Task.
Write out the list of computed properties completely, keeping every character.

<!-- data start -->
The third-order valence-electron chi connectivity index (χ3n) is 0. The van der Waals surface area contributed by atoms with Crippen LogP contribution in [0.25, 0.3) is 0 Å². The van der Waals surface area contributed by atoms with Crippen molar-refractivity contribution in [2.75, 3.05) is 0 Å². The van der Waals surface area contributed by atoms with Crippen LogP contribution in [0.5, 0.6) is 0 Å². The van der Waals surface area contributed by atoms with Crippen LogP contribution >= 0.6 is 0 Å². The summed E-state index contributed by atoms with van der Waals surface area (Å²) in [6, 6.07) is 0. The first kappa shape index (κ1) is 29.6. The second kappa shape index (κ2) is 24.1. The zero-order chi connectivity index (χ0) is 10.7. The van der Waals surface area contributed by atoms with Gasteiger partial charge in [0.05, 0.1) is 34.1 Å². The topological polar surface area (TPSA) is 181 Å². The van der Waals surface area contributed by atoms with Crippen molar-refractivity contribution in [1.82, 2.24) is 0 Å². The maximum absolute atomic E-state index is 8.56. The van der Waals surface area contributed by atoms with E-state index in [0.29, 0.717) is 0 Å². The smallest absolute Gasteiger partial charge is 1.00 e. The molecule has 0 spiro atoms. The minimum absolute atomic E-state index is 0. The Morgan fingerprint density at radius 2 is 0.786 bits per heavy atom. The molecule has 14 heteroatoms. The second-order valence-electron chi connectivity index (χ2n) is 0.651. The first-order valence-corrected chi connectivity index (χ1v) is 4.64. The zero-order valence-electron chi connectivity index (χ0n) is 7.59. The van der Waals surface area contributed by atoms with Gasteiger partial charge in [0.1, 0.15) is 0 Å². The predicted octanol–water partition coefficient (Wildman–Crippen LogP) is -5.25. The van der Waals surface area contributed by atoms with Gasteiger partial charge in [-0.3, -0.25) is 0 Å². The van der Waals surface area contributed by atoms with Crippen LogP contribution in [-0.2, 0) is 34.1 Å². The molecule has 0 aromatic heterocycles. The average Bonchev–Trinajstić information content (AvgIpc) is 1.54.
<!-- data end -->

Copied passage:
The third-order valence-electron chi connectivity index (χ3n) is 0. The van der Waals surface area contributed by atoms with Crippen LogP contribution in [0.25, 0.3) is 0 Å². The van der Waals surface area contributed by atoms with Crippen molar-refractivity contribution in [2.75, 3.05) is 0 Å². The van der Waals surface area contributed by atoms with Crippen LogP contribution in [0.5, 0.6) is 0 Å². The van der Waals surface area contributed by atoms with Crippen LogP contribution >= 0.6 is 0 Å². The summed E-state index contributed by atoms with van der Waals surface area (Å²) in [6, 6.07) is 0. The first kappa shape index (κ1) is 29.6. The second kappa shape index (κ2) is 24.1. The zero-order chi connectivity index (χ0) is 10.7. The van der Waals surface area contributed by atoms with Gasteiger partial charge in [0.05, 0.1) is 34.1 Å². The topological polar surface area (TPSA) is 181 Å². The van der Waals surface area contributed by atoms with Crippen molar-refractivity contribution in [1.82, 2.24) is 0 Å². The maximum absolute atomic E-state index is 8.56. The van der Waals surface area contributed by atoms with E-state index in [0.29, 0.717) is 0 Å². The smallest absolute Gasteiger partial charge is 1.00 e. The molecule has 0 spiro atoms. The minimum absolute atomic E-state index is 0. The Morgan fingerprint density at radius 2 is 0.786 bits per heavy atom. The molecule has 14 heteroatoms. The second-order valence-electron chi connectivity index (χ2n) is 0.651. The first-order valence-corrected chi connectivity index (χ1v) is 4.64. The zero-order valence-electron chi connectivity index (χ0n) is 7.59. The van der Waals surface area contributed by atoms with Gasteiger partial charge in [0.1, 0.15) is 0 Å². The predicted octanol–water partition coefficient (Wildman–Crippen LogP) is -5.25. The van der Waals surface area contributed by atoms with Gasteiger partial charge in [-0.3, -0.25) is 0 Å². The van der Waals surface area contributed by atoms with Crippen LogP contribution in [-0.2, 0) is 34.1 Å². The molecule has 0 aromatic heterocycles. The average Bonchev–Trinajstić information content (AvgIpc) is 1.54.